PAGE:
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An investigation into the most effective approaches for teaching non-technical skills to Medical students at the undergraduate level: An exploration of the role of simulation-based education

Riaz, Salman (2022) An investigation into the most effective approaches for teaching non-technical skills to Medical students at the undergraduate level: An exploration of the role of simulation-based education. Doctoral thesis, Staffordshire University.

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Abstract or description

Teaching and assessment of non-technical skills is a developing area in healthcare, as they enhance technical skills and are inevitable for the provision of safe healthcare services. This topic became of crucial importance because being deficient in non-technical skills can lead to compromised patient safety. While the non-technical skills can be best acquired through practice, most medical schools focus on training for technical skills to target the errors that occur due to a lack of clinical knowledge and skills. A paucity of evidence was found in the literature to address the issues regarding the training of non-technical skills and incorporating it into the undergraduate medical curriculum. Despite the reinforcements of teaching non-technical skills, the question remained unanswered that from which year should these skills be taught.

This research aimed to explore the understanding level of clinical year medical students about non-technical skills and how non-technical skills can be taught effectively at the undergraduate level by using simulation or other teaching methods. To fulfil this aim, three studies were conducted to address the following four objectives: (1) to explore the clinical year medical students’ understanding of non-technical skills and their attitudes towards learning these skills, (2) to explore teachers’ perspectives and understanding of the level of non-technical skills’ understanding in clinical year medical students and their attitudes towards practicing these skills, (3) to explore the undergraduate level or year at which each non-technical skill should be taught to students for them to achieve competence in these skills and (4) to explore teachers’ perceptions on the most effective teaching methods to train the students for non-technical skills.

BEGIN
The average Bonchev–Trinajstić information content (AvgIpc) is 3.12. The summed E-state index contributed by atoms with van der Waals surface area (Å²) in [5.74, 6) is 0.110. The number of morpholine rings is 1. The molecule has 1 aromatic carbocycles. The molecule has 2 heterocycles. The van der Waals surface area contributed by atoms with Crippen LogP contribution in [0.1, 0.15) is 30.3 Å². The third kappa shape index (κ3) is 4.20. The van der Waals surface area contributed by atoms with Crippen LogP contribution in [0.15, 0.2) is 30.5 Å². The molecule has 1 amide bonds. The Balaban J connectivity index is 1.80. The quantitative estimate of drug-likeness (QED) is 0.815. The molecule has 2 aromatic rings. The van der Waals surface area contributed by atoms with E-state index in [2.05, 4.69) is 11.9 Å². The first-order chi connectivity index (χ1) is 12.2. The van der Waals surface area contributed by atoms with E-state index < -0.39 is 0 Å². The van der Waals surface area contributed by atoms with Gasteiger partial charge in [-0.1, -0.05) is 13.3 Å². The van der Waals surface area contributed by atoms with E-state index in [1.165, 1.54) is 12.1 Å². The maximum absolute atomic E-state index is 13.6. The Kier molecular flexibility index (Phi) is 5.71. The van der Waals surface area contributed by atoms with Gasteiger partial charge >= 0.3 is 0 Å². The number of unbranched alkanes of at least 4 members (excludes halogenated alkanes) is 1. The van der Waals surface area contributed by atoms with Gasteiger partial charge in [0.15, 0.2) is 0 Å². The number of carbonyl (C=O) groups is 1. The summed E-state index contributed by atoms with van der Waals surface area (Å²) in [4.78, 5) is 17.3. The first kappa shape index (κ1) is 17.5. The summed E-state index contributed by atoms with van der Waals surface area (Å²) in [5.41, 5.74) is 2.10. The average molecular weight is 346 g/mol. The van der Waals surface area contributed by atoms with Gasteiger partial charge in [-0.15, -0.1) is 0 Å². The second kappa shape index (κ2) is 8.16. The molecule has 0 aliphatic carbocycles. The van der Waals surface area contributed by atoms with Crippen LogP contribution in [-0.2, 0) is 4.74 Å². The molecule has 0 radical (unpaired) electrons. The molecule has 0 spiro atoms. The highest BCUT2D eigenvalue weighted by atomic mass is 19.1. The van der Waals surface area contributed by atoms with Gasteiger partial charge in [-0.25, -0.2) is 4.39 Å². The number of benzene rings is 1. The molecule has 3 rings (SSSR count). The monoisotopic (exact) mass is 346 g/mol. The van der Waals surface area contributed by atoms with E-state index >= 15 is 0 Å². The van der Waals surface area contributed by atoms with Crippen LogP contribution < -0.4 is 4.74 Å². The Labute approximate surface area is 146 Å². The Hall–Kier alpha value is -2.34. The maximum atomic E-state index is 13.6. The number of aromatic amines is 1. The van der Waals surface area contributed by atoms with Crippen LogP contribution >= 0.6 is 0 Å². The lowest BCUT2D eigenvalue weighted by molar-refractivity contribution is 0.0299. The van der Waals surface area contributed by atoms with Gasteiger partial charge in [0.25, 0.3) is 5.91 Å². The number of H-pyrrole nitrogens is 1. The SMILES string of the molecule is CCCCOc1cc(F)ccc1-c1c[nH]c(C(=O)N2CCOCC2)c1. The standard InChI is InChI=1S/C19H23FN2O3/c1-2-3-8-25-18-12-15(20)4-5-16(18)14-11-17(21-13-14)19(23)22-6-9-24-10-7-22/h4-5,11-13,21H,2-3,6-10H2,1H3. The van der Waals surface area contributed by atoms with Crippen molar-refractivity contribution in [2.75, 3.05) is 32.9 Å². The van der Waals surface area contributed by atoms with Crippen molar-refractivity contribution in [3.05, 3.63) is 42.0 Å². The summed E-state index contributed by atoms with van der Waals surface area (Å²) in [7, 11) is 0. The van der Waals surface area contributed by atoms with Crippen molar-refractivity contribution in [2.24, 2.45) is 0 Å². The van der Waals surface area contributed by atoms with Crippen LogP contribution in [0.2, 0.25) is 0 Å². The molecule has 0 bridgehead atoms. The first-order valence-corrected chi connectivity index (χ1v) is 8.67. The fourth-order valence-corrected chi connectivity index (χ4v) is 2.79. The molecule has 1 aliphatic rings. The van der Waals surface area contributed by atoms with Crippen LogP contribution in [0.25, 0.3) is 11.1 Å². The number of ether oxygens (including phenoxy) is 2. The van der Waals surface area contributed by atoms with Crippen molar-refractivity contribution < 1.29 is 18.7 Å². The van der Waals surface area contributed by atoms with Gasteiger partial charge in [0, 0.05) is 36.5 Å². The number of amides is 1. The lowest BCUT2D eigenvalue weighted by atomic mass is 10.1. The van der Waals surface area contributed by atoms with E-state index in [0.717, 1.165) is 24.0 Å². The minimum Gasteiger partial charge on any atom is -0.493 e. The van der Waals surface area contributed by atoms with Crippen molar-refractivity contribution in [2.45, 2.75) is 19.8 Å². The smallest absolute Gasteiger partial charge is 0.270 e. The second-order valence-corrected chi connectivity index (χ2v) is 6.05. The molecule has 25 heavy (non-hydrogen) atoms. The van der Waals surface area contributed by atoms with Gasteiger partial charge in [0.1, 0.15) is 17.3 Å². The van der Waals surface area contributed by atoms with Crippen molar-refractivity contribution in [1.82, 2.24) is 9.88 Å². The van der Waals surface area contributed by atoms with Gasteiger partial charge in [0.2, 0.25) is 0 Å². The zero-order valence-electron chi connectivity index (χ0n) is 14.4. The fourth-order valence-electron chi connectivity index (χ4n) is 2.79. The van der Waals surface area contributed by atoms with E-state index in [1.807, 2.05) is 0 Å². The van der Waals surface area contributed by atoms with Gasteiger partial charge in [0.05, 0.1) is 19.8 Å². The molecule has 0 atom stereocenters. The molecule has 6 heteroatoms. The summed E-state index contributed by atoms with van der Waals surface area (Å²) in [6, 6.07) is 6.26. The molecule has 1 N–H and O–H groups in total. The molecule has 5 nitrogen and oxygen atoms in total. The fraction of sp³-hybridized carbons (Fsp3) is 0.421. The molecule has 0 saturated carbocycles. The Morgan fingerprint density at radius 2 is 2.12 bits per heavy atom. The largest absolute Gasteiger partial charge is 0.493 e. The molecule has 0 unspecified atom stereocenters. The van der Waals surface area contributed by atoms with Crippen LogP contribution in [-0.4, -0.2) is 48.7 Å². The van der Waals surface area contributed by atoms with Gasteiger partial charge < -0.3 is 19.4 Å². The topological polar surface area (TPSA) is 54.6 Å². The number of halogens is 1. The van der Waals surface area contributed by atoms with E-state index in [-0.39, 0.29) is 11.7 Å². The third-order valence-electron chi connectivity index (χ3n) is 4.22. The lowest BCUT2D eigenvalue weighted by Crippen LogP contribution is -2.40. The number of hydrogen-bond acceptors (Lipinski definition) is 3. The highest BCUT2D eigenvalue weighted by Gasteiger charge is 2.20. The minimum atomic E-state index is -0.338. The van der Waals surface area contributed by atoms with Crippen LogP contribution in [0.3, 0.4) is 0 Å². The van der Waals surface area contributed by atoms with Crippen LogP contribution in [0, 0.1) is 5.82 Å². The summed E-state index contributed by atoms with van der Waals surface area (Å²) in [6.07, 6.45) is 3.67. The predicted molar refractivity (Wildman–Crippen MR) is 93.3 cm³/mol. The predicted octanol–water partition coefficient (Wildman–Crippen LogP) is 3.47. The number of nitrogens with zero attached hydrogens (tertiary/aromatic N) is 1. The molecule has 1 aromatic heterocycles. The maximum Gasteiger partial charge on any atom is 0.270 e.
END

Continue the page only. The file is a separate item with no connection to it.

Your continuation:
The ontological assumption for this research was that reality is constructed socially, and a single observable reality does not exist. As this research is related to the field of medical education, which examines diverse and complex issues, these ontological assumptions were deemed most suitable as they allow for exploring and informing change and complexity in contextual dependent issues. Therefore, the appropriate epistemological assumption for the research was subjective which implies to use the constructivism research paradigm. Constructivism is a belief that knowledge is socially constructed instead of being discovered from the world and objects present in that world. Based on constructivism, the suitable methodology to conduct this research was the qualitative approach as it let the researcher understand the relational, social, and experiential phenomena in natural settings.